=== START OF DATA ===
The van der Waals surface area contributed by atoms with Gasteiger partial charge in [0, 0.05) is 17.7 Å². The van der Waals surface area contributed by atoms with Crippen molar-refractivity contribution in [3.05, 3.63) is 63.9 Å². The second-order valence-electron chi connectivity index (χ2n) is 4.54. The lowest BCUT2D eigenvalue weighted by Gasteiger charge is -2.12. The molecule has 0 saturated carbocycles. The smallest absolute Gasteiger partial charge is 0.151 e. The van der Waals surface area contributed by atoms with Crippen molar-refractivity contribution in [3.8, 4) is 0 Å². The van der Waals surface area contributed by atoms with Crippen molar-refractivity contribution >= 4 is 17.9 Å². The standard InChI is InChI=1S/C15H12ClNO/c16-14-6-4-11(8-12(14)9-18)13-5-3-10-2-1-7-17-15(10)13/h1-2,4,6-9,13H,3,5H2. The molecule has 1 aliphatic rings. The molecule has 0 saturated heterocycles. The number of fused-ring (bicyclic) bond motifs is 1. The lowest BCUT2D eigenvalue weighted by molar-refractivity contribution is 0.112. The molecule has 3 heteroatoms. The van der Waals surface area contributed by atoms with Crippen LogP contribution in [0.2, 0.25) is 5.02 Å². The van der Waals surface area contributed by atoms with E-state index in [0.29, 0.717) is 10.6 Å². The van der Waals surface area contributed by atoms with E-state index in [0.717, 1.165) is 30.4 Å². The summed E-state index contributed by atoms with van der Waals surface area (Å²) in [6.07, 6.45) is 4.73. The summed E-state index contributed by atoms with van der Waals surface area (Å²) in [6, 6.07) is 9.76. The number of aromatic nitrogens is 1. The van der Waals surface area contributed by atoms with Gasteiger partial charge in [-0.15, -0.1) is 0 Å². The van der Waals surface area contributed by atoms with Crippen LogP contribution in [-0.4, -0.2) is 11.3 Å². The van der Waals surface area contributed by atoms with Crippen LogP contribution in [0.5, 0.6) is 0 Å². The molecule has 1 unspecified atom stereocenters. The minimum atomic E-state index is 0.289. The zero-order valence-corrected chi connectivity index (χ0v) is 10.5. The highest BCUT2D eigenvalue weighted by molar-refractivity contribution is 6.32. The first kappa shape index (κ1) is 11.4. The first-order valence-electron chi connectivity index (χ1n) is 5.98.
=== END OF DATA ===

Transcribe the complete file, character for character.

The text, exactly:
The van der Waals surface area contributed by atoms with Gasteiger partial charge in [0, 0.05) is 17.7 Å². The van der Waals surface area contributed by atoms with Crippen molar-refractivity contribution in [3.05, 3.63) is 63.9 Å². The second-order valence-electron chi connectivity index (χ2n) is 4.54. The lowest BCUT2D eigenvalue weighted by Gasteiger charge is -2.12. The molecule has 0 saturated carbocycles. The smallest absolute Gasteiger partial charge is 0.151 e. The van der Waals surface area contributed by atoms with Crippen molar-refractivity contribution in [3.8, 4) is 0 Å². The van der Waals surface area contributed by atoms with Crippen molar-refractivity contribution >= 4 is 17.9 Å². The standard InChI is InChI=1S/C15H12ClNO/c16-14-6-4-11(8-12(14)9-18)13-5-3-10-2-1-7-17-15(10)13/h1-2,4,6-9,13H,3,5H2. The molecule has 1 aliphatic rings. The molecule has 0 saturated heterocycles. The number of fused-ring (bicyclic) bond motifs is 1. The lowest BCUT2D eigenvalue weighted by molar-refractivity contribution is 0.112. The molecule has 3 heteroatoms. The van der Waals surface area contributed by atoms with Crippen LogP contribution in [0.2, 0.25) is 5.02 Å². The van der Waals surface area contributed by atoms with E-state index in [0.29, 0.717) is 10.6 Å². The van der Waals surface area contributed by atoms with E-state index in [0.717, 1.165) is 30.4 Å². The summed E-state index contributed by atoms with van der Waals surface area (Å²) in [6.07, 6.45) is 4.73. The summed E-state index contributed by atoms with van der Waals surface area (Å²) in [6, 6.07) is 9.76. The number of aromatic nitrogens is 1. The van der Waals surface area contributed by atoms with Gasteiger partial charge in [-0.15, -0.1) is 0 Å². The van der Waals surface area contributed by atoms with Crippen LogP contribution in [-0.4, -0.2) is 11.3 Å². The van der Waals surface area contributed by atoms with Crippen LogP contribution in [0.5, 0.6) is 0 Å². The molecule has 1 unspecified atom stereocenters. The minimum atomic E-state index is 0.289. The zero-order valence-corrected chi connectivity index (χ0v) is 10.5. The highest BCUT2D eigenvalue weighted by molar-refractivity contribution is 6.32. The first kappa shape index (κ1) is 11.4. The first-order valence-electron chi connectivity index (χ1n) is 5.98.